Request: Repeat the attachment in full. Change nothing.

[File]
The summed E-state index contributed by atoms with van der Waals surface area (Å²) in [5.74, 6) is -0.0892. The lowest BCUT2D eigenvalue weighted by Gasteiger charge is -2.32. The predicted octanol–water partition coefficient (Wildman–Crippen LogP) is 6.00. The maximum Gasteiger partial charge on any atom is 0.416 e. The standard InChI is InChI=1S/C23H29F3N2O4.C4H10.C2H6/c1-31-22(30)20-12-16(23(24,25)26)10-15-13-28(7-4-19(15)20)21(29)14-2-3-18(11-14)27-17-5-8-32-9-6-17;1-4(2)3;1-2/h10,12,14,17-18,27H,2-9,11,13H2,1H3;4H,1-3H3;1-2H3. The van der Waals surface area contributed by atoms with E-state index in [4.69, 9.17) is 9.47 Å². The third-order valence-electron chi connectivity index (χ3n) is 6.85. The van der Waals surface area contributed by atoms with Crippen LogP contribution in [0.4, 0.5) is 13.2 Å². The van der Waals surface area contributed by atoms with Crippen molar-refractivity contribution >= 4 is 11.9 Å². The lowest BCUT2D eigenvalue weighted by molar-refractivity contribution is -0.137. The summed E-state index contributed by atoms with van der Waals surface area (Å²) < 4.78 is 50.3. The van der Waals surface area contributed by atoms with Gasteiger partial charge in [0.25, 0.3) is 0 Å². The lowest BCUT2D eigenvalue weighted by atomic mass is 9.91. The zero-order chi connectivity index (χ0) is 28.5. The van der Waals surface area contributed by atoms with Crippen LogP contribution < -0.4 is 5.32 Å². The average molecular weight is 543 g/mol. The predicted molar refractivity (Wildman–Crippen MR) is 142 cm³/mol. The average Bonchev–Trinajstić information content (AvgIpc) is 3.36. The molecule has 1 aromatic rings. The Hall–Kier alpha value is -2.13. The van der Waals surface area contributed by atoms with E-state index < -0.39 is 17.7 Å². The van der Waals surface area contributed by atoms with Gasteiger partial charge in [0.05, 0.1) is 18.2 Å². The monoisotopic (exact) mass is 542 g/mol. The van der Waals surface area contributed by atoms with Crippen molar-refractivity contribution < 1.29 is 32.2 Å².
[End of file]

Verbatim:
The summed E-state index contributed by atoms with van der Waals surface area (Å²) in [5.74, 6) is -0.0892. The lowest BCUT2D eigenvalue weighted by Gasteiger charge is -2.32. The predicted octanol–water partition coefficient (Wildman–Crippen LogP) is 6.00. The maximum Gasteiger partial charge on any atom is 0.416 e. The standard InChI is InChI=1S/C23H29F3N2O4.C4H10.C2H6/c1-31-22(30)20-12-16(23(24,25)26)10-15-13-28(7-4-19(15)20)21(29)14-2-3-18(11-14)27-17-5-8-32-9-6-17;1-4(2)3;1-2/h10,12,14,17-18,27H,2-9,11,13H2,1H3;4H,1-3H3;1-2H3. The van der Waals surface area contributed by atoms with E-state index in [4.69, 9.17) is 9.47 Å². The third-order valence-electron chi connectivity index (χ3n) is 6.85. The van der Waals surface area contributed by atoms with Crippen LogP contribution in [0.4, 0.5) is 13.2 Å². The van der Waals surface area contributed by atoms with Crippen molar-refractivity contribution >= 4 is 11.9 Å². The lowest BCUT2D eigenvalue weighted by molar-refractivity contribution is -0.137. The summed E-state index contributed by atoms with van der Waals surface area (Å²) < 4.78 is 50.3. The van der Waals surface area contributed by atoms with Gasteiger partial charge in [0.25, 0.3) is 0 Å². The lowest BCUT2D eigenvalue weighted by atomic mass is 9.91. The zero-order chi connectivity index (χ0) is 28.5. The van der Waals surface area contributed by atoms with Crippen LogP contribution < -0.4 is 5.32 Å². The average molecular weight is 543 g/mol. The predicted molar refractivity (Wildman–Crippen MR) is 142 cm³/mol. The average Bonchev–Trinajstić information content (AvgIpc) is 3.36. The molecule has 1 aromatic rings. The Hall–Kier alpha value is -2.13. The van der Waals surface area contributed by atoms with E-state index < -0.39 is 17.7 Å². The van der Waals surface area contributed by atoms with Gasteiger partial charge in [0.05, 0.1) is 18.2 Å². The monoisotopic (exact) mass is 542 g/mol. The van der Waals surface area contributed by atoms with Crippen molar-refractivity contribution < 1.29 is 32.2 Å².